Use 15 years’ jail time detox – Judge tells convict

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Eustace Abrams

Eustace Abrams, the 34-year-old father of four who was found guilty of manslaughter, was on Monday sentenced to 15 years’ imprisonment by High Court Judge Brassington Reynolds. Last month, Abrams was indicted for the capital offence of murder. Following a trial at the Demerara High Court, he was found guilty on the lesser offence of manslaughter.

On June 15, 2017, at Jack and Vieira Backdam, North West District (NWD), Abrams unlawfully killed 40-year-old Orlando La Cruz. It was reported that on the day in question, La Cruz was lying in a hammock at his mining camp when Abrams and another man, Joseph Kerr, visited. They began consuming alcohol. It was reported that shortly after, Kerr asked the now dead man to perform oral sex on him.

However, when he refused, they got into an argument during which Abrams gave Kerr the cartridge to load a shotgun. Kerr shot La Cruz to the neck after which he and Abrams made good their escape. La Cruz was later discovered in the hammock bleeding. He was rushed to the Matthews Ridge District Hospital where he was pronounced dead on arrival.

After four years on the run, Kerr was arrested and charged with La Cruz’s murder earlier this month. Following an appearance at the Matthews Ridge Magistrate’s Court, the murder accused was remanded.

During a sentencing hearing on Monday, it was revealed through a probation report, that Abrams, a pork-knocker of Matthews Ridge, is the sole breadwinner for his family.

Although he was found guilty of the offence, the probation officer said that Abrams continues to maintain his innocence, stating that he did not shoot the man. Notwithstanding, the probation officer said that Abrams has expressed regret for the loss of a life.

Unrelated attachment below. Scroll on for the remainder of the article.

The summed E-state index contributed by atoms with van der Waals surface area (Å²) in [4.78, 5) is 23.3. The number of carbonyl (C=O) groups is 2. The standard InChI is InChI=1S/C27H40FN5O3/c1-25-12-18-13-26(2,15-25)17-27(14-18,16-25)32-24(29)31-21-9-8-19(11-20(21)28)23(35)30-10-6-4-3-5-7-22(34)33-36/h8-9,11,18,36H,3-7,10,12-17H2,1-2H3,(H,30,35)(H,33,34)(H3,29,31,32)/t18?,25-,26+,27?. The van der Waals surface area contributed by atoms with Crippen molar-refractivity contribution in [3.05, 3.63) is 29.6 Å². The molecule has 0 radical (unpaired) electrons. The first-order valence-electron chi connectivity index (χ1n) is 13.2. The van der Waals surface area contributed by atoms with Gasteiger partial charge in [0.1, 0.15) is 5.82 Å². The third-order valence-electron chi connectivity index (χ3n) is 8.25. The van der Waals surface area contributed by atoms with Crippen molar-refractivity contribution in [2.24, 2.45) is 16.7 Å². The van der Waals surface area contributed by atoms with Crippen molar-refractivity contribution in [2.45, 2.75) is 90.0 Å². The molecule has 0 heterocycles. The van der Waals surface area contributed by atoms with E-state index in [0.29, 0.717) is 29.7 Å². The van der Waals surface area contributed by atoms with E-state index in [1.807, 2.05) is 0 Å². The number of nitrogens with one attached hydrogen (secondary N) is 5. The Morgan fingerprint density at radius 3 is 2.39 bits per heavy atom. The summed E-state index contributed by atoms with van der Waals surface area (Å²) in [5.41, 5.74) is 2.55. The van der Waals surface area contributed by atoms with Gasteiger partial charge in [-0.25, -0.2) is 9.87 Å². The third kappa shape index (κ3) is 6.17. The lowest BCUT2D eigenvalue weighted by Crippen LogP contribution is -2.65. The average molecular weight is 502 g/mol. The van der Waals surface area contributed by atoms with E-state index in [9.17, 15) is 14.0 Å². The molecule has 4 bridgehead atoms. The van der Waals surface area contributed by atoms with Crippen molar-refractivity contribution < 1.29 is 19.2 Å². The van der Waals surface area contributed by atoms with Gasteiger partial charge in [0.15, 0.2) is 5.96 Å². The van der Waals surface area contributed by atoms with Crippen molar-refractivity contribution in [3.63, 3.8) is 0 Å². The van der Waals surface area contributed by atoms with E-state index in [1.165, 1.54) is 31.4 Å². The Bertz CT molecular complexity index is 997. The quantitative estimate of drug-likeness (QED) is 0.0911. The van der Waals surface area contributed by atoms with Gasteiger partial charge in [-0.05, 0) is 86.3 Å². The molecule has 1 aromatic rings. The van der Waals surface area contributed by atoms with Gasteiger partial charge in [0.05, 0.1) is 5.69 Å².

The convicted killer told the probation officer that he and La Cruz were friends and he had no grievance with him. The probation officer also told the court that residents in Abrams’ community and prison officials described him as being very quiet.

While the probation officer noted that this was Abrams’ first encounter with the law and that he shows good prospects of being rehabilitated into society, he urged the court to impose a sentence that reflects the serious nature of the crime.

According to the probation officer, his investigations revealed that La Cruz had a fondness for imbibing alcohol and misbehaving but this never led to physical altercations. Relatives of the deceased told the probation officer that they are pleading for justice to be served.

For his part, Justice Reynolds told Abrams that he recognises that he does not fully understand the nature of the offence for which he was found guilty by the jury. “While you were not the trigger man, and while you did not fire the weapon on that day. You were properly indicted by the State for your participation in the commissioning of that offence,” Justice Reynolds explained to him.

Like many others in the riverine and interior districts, the Judge further told the convicted killer, “you have had a challenging childhood. But I say this, you get no credit for drinking yourself to a point where your judgement becomes seriously impaired. But for your passing of that cartridge to your workmate that day, we would not have been here today. And that I say is the sad truth that confronts us in several districts in the riverine and interior community and as well disturbingly so, on the coastland.”

According to the High Court Judge, Guyanese men in large measure find it necessary to drink themselves to stupor for hours at a time. “And we as a nation have come to accept this as normal, and that is the sad reality for all Guyana.”

Considering Abrams’ relatively young age, his domestic circumstances, and the favourable probation report, Justice Reynolds said to him, “there is a real prospect of rehabilitation in your circumstances.”

The Judge, in sentencing the killer, considered the mitigating factors in his favour and the fact that he was not the trigger man. The Judge also considered that a deadly weapon was used during the commissioning of the offence. In the end, Justice Reynolds urged Abrams to use his time in prison to rethink, detox, and ween himself off of the excessive use of alcohol.

The prison authority was ordered to deduct the time Abrams spent in pre-trial custody from his sentence. State Counsel Seeta Bishundial appeared on behalf of the prosecution in this matter, while Attorney-at-Law Rachael Bakker represented Abrams. [Guyana Times]